Knock 'em down

Pro bowler Kelly Kulick becomes the first woman to earn herself a seasonlong exemption for the PBA Tour.


Tracy Clark-Flory
June 15, 2006 11:49PM (UTC)

None of us could quite bring ourselves to comment on the New York Times' article today about getting liposuction on knee fat. I'm more than happy, though, to write about a woman who's probably too busy knocking down pins on her way to the big leagues of bowling to worry about "piano legs" or a "buffalo hump." Pro bowler Kelly Kulick qualified for the Professional Bowlers Association Tour last week, finishing in sixth place in the tour trials. She becomes the first woman to earn a seasonlong exemption, which means she'll definitely be able to compete full time in the tour in the fall.

The NYT profile of Kulick did its part to persuade me to turn on the PBA Tour (for the first time in my life) this fall to watch her compete in the male-dominated league. Kulick tried twice before to land the tournament and it's a good thing she landed it when she did; otherwise, she was planning to trade in professional bowling to pursue a master's in health. Until she starts competing this fall, Kulick will continue working part time at her father's auto body shop, where she became accustomed to being the token female. "I do pretty well against the men, maybe because working at the shop has made me tough," she said. (Side note: I admire any woman who sees no contradiction in changing a car's oil while sporting pearl earrings.) The testosterone-filled environment seems to have instilled in her a playful sense of gendered competition: Her mother hyped her for the qualifying tournament by asking, "What's better, testosterone or estrogen?" Kulick would answer, "Estrogen!"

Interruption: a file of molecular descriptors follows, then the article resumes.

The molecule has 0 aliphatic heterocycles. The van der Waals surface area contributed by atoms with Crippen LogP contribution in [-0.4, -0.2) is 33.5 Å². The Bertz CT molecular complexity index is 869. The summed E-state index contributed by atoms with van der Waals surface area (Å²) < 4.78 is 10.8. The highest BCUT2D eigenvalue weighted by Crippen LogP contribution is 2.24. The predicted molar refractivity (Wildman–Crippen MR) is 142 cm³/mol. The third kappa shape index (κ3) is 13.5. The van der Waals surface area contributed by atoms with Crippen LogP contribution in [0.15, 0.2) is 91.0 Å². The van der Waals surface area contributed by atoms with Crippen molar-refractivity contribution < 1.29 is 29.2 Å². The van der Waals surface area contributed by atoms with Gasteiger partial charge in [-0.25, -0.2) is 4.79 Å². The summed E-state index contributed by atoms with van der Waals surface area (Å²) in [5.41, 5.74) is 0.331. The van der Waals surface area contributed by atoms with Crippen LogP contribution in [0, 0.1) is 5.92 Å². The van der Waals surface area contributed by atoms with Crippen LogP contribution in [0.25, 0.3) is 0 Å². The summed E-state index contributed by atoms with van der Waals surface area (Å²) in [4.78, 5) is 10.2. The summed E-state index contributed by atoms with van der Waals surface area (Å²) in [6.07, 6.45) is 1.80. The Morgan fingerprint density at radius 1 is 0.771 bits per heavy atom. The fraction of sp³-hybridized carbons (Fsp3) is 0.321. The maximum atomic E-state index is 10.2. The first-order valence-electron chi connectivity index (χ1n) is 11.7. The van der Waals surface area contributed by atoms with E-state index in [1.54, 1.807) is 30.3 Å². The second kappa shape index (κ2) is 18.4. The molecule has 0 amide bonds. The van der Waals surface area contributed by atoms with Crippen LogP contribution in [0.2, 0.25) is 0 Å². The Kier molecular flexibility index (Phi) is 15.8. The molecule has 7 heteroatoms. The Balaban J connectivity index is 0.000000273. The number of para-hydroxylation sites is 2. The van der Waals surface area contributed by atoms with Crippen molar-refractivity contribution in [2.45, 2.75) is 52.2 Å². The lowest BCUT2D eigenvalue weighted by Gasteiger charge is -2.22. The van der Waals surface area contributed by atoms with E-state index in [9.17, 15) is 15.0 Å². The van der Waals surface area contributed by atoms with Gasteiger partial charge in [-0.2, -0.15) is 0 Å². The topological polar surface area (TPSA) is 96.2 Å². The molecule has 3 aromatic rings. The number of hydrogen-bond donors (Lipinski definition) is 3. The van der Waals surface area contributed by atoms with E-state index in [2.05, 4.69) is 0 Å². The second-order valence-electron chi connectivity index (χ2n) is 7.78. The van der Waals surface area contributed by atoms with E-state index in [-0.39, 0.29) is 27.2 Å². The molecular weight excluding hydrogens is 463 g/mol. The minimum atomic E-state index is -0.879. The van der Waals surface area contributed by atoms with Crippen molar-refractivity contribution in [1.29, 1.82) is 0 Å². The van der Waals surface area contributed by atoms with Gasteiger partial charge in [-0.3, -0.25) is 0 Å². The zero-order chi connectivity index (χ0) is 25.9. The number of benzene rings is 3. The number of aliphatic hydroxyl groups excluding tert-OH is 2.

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She isn't the first woman to land a spot on the tour, but her presence is controversial nonetheless. Commissioner and chief executive of the PBA Fred Schreyer told the Times that some are disturbed at the idea of a woman taking a man's spot on the tour and causing him to lose his career. (To that I say: Too bad!) But, if anything, it seems her presence will raise the stakes. Tommy Jones, an eight-time winner of the tour, told the Times: "I think every guy is scared to bowl a woman, because you don't want to be the first to lose to one."


Tracy Clark-Flory

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